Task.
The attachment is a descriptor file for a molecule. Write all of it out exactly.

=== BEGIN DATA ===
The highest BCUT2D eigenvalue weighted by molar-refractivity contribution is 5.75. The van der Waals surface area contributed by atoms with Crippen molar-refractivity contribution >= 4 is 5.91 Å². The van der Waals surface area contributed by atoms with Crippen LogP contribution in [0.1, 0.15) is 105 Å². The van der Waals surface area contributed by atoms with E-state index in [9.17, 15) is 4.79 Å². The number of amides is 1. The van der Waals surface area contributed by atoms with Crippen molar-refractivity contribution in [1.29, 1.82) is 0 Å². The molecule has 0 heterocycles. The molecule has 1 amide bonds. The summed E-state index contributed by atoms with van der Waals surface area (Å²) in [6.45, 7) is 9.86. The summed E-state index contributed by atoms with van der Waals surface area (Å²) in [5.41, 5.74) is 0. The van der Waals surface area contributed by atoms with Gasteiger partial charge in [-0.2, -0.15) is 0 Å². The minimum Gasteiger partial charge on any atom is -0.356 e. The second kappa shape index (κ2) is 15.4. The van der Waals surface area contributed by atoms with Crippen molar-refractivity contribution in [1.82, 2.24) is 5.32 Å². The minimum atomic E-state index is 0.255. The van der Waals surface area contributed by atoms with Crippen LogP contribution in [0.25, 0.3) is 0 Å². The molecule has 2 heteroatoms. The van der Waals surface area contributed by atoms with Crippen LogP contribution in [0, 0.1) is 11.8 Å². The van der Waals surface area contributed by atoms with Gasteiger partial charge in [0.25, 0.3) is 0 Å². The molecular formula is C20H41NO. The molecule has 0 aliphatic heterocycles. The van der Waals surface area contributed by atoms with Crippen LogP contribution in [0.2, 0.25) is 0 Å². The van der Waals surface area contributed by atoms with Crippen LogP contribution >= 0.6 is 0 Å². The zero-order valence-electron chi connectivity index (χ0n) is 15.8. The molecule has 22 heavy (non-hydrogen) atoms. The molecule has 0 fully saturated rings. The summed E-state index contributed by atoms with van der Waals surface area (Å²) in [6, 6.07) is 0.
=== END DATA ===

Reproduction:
The highest BCUT2D eigenvalue weighted by molar-refractivity contribution is 5.75. The van der Waals surface area contributed by atoms with Crippen molar-refractivity contribution >= 4 is 5.91 Å². The van der Waals surface area contributed by atoms with Crippen LogP contribution in [0.1, 0.15) is 105 Å². The van der Waals surface area contributed by atoms with E-state index in [9.17, 15) is 4.79 Å². The number of amides is 1. The van der Waals surface area contributed by atoms with Crippen molar-refractivity contribution in [1.29, 1.82) is 0 Å². The molecule has 0 heterocycles. The molecule has 1 amide bonds. The summed E-state index contributed by atoms with van der Waals surface area (Å²) in [6.45, 7) is 9.86. The summed E-state index contributed by atoms with van der Waals surface area (Å²) in [5.41, 5.74) is 0. The van der Waals surface area contributed by atoms with Gasteiger partial charge in [-0.2, -0.15) is 0 Å². The minimum Gasteiger partial charge on any atom is -0.356 e. The second kappa shape index (κ2) is 15.4. The van der Waals surface area contributed by atoms with Crippen molar-refractivity contribution in [1.82, 2.24) is 5.32 Å². The minimum atomic E-state index is 0.255. The van der Waals surface area contributed by atoms with Crippen LogP contribution in [0.25, 0.3) is 0 Å². The molecule has 2 heteroatoms. The van der Waals surface area contributed by atoms with Crippen LogP contribution in [0, 0.1) is 11.8 Å². The van der Waals surface area contributed by atoms with Gasteiger partial charge in [0.25, 0.3) is 0 Å². The molecular formula is C20H41NO. The molecule has 0 aliphatic heterocycles. The van der Waals surface area contributed by atoms with Crippen LogP contribution in [0.2, 0.25) is 0 Å². The van der Waals surface area contributed by atoms with Crippen LogP contribution >= 0.6 is 0 Å². The zero-order valence-electron chi connectivity index (χ0n) is 15.8. The molecule has 22 heavy (non-hydrogen) atoms. The molecule has 0 fully saturated rings. The summed E-state index contributed by atoms with van der Waals surface area (Å²) in [6, 6.07) is 0.